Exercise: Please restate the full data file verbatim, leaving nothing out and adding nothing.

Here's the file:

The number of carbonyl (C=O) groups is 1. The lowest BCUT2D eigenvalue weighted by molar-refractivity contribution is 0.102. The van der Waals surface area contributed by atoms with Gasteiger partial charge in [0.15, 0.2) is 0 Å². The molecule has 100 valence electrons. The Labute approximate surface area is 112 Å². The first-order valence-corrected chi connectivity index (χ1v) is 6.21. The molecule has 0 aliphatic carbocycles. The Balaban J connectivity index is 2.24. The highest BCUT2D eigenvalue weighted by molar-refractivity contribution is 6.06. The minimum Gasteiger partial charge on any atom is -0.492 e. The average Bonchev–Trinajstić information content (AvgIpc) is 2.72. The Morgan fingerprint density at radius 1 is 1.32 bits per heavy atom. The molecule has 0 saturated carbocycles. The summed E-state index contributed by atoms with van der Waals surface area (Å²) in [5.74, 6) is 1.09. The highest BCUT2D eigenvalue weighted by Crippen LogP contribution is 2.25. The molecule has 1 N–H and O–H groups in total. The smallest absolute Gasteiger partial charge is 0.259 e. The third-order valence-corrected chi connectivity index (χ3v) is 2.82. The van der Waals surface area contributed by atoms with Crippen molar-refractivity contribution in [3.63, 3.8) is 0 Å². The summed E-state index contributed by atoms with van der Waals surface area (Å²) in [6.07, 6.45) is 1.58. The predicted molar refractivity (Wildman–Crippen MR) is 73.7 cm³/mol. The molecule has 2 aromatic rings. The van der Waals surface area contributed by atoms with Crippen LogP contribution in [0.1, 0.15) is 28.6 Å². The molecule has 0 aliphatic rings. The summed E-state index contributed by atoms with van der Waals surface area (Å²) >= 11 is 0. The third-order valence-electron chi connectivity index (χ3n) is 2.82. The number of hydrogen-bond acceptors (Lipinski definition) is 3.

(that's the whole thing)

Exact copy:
The number of carbonyl (C=O) groups is 1. The lowest BCUT2D eigenvalue weighted by molar-refractivity contribution is 0.102. The van der Waals surface area contributed by atoms with Gasteiger partial charge in [0.15, 0.2) is 0 Å². The molecule has 100 valence electrons. The Labute approximate surface area is 112 Å². The first-order valence-corrected chi connectivity index (χ1v) is 6.21. The molecule has 0 aliphatic carbocycles. The Balaban J connectivity index is 2.24. The highest BCUT2D eigenvalue weighted by molar-refractivity contribution is 6.06. The minimum Gasteiger partial charge on any atom is -0.492 e. The average Bonchev–Trinajstić information content (AvgIpc) is 2.72. The Morgan fingerprint density at radius 1 is 1.32 bits per heavy atom. The molecule has 0 saturated carbocycles. The summed E-state index contributed by atoms with van der Waals surface area (Å²) in [5.74, 6) is 1.09. The highest BCUT2D eigenvalue weighted by Crippen LogP contribution is 2.25. The molecule has 1 N–H and O–H groups in total. The smallest absolute Gasteiger partial charge is 0.259 e. The third-order valence-corrected chi connectivity index (χ3v) is 2.82. The van der Waals surface area contributed by atoms with Crippen molar-refractivity contribution in [3.63, 3.8) is 0 Å². The summed E-state index contributed by atoms with van der Waals surface area (Å²) in [6.07, 6.45) is 1.58. The predicted molar refractivity (Wildman–Crippen MR) is 73.7 cm³/mol. The molecule has 2 aromatic rings. The van der Waals surface area contributed by atoms with Crippen LogP contribution in [0.1, 0.15) is 28.6 Å². The molecule has 0 aliphatic rings. The summed E-state index contributed by atoms with van der Waals surface area (Å²) >= 11 is 0. The third-order valence-electron chi connectivity index (χ3n) is 2.82. The number of hydrogen-bond acceptors (Lipinski definition) is 3.